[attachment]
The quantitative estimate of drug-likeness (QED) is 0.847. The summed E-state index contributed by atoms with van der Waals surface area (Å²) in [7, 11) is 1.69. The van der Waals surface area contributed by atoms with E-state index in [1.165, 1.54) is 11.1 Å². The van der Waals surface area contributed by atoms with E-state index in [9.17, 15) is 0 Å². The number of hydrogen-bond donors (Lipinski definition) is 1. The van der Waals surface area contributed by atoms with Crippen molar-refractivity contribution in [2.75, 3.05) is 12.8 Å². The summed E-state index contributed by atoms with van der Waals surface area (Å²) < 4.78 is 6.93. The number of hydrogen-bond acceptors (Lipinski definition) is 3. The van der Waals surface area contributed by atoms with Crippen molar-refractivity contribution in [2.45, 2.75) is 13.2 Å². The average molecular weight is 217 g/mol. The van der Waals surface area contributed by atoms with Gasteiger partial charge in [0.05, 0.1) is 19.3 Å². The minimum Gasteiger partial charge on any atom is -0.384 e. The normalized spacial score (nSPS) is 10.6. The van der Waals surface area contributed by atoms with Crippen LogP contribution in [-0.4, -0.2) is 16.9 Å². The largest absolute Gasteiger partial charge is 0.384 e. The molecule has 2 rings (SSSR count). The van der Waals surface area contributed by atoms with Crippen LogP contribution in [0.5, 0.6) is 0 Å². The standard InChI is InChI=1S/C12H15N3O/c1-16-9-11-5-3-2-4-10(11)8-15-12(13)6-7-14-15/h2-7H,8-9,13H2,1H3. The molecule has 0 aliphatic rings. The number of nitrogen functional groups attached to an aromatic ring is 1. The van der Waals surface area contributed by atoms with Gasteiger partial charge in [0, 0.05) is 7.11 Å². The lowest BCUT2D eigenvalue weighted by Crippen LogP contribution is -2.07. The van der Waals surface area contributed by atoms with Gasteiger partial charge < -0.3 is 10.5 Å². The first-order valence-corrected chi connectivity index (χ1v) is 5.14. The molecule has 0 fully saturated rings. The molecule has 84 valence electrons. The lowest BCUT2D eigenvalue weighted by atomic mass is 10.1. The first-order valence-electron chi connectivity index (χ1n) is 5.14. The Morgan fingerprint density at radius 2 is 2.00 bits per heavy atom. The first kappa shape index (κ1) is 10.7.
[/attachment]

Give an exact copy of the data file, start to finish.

The quantitative estimate of drug-likeness (QED) is 0.847. The summed E-state index contributed by atoms with van der Waals surface area (Å²) in [7, 11) is 1.69. The van der Waals surface area contributed by atoms with E-state index in [1.165, 1.54) is 11.1 Å². The van der Waals surface area contributed by atoms with E-state index in [9.17, 15) is 0 Å². The number of hydrogen-bond donors (Lipinski definition) is 1. The van der Waals surface area contributed by atoms with Crippen molar-refractivity contribution in [2.75, 3.05) is 12.8 Å². The summed E-state index contributed by atoms with van der Waals surface area (Å²) < 4.78 is 6.93. The number of hydrogen-bond acceptors (Lipinski definition) is 3. The van der Waals surface area contributed by atoms with Crippen molar-refractivity contribution in [2.45, 2.75) is 13.2 Å². The average molecular weight is 217 g/mol. The van der Waals surface area contributed by atoms with Gasteiger partial charge in [0.05, 0.1) is 19.3 Å². The minimum Gasteiger partial charge on any atom is -0.384 e. The normalized spacial score (nSPS) is 10.6. The van der Waals surface area contributed by atoms with Crippen LogP contribution in [-0.4, -0.2) is 16.9 Å². The largest absolute Gasteiger partial charge is 0.384 e. The molecule has 2 rings (SSSR count). The van der Waals surface area contributed by atoms with Crippen LogP contribution in [0.5, 0.6) is 0 Å². The standard InChI is InChI=1S/C12H15N3O/c1-16-9-11-5-3-2-4-10(11)8-15-12(13)6-7-14-15/h2-7H,8-9,13H2,1H3. The molecule has 0 aliphatic rings. The number of nitrogen functional groups attached to an aromatic ring is 1. The van der Waals surface area contributed by atoms with Gasteiger partial charge in [0, 0.05) is 7.11 Å². The lowest BCUT2D eigenvalue weighted by Crippen LogP contribution is -2.07. The van der Waals surface area contributed by atoms with Gasteiger partial charge < -0.3 is 10.5 Å². The first-order valence-corrected chi connectivity index (χ1v) is 5.14. The molecule has 0 fully saturated rings. The molecule has 84 valence electrons. The lowest BCUT2D eigenvalue weighted by atomic mass is 10.1. The first-order valence-electron chi connectivity index (χ1n) is 5.14. The Morgan fingerprint density at radius 2 is 2.00 bits per heavy atom. The first kappa shape index (κ1) is 10.7.